It was recently reported that YouTube has hit 72 hours of video content uploaded per minute, in a steady ascent since its inception in 2005. By 2007, users were adding six hours of video per minute – by January of 2009, that number hit 15 hours, by March 2010, 24 hours, by November of that year, 35 hours, and so forth.
Engineer Craig Mansfield came up with a number on how much it would cost Google to pre-screen all of it's content - a staggering $37 billion a year.
YouTube has been having some copyright infringement problems since its inception, with record labels and movie studios suing over the platform’s lack of better control over what its users upload. YouTube recently lost a court case in Germany over 12 unlicensed songs a user uploaded to its server. The plaintiff had urged YouTube to install better upload filters in an attempt to stop illegal content streaming. Though, now with the 72 hour per minute ratio, the logistics of this sort of thing just become more complicated.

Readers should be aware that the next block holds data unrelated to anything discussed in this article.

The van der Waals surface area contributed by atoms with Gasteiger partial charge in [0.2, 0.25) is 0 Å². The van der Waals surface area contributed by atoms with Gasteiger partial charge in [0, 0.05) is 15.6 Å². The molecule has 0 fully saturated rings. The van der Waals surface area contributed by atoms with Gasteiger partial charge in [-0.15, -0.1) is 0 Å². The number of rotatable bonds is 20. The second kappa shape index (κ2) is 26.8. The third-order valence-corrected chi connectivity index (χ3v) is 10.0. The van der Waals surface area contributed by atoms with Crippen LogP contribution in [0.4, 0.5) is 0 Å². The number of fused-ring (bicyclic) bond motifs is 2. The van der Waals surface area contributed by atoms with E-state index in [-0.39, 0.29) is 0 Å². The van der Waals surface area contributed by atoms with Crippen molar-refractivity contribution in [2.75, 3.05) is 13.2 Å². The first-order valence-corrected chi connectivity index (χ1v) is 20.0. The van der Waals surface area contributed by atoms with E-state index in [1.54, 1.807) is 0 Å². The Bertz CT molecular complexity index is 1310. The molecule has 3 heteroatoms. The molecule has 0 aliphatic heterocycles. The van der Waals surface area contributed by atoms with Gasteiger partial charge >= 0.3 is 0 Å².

Mansfield calculated that it would cost $36,829,468,840, to be more precise, to employ 199,584 moderators to govern the uploads, which is just shy of Google's annual revenue.
Essentially, Mansfield's equation points out that YouTube uploads are very likely never going to be screened, even if Google employed some of oDesk's $1 per hour branches.